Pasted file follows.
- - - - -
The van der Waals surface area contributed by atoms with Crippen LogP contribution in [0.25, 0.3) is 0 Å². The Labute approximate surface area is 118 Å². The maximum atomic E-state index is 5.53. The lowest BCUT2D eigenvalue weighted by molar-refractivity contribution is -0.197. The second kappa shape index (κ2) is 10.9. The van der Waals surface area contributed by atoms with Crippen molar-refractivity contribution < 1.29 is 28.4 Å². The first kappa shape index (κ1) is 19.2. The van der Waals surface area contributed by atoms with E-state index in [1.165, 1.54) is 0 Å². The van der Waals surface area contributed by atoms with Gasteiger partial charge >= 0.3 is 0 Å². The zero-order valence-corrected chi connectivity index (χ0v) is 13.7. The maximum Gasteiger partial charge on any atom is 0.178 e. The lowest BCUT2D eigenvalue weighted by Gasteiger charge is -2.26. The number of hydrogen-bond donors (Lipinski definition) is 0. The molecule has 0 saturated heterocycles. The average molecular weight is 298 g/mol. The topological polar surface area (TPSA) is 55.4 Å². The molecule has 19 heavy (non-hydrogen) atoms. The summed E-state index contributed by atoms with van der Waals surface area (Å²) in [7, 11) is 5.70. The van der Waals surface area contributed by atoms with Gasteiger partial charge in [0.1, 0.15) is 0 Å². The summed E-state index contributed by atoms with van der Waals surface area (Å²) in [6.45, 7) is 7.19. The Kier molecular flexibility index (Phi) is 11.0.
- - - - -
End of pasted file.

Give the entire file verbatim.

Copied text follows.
The van der Waals surface area contributed by atoms with Crippen LogP contribution in [0.25, 0.3) is 0 Å². The Labute approximate surface area is 118 Å². The maximum atomic E-state index is 5.53. The lowest BCUT2D eigenvalue weighted by molar-refractivity contribution is -0.197. The second kappa shape index (κ2) is 10.9. The van der Waals surface area contributed by atoms with Crippen molar-refractivity contribution < 1.29 is 28.4 Å². The first kappa shape index (κ1) is 19.2. The van der Waals surface area contributed by atoms with E-state index in [1.165, 1.54) is 0 Å². The van der Waals surface area contributed by atoms with Gasteiger partial charge >= 0.3 is 0 Å². The zero-order valence-corrected chi connectivity index (χ0v) is 13.7. The maximum Gasteiger partial charge on any atom is 0.178 e. The lowest BCUT2D eigenvalue weighted by Gasteiger charge is -2.26. The number of hydrogen-bond donors (Lipinski definition) is 0. The molecule has 0 saturated heterocycles. The average molecular weight is 298 g/mol. The topological polar surface area (TPSA) is 55.4 Å². The molecule has 19 heavy (non-hydrogen) atoms. The summed E-state index contributed by atoms with van der Waals surface area (Å²) in [7, 11) is 5.70. The van der Waals surface area contributed by atoms with Gasteiger partial charge in [0.1, 0.15) is 0 Å². The summed E-state index contributed by atoms with van der Waals surface area (Å²) in [6.45, 7) is 7.19. The Kier molecular flexibility index (Phi) is 11.0.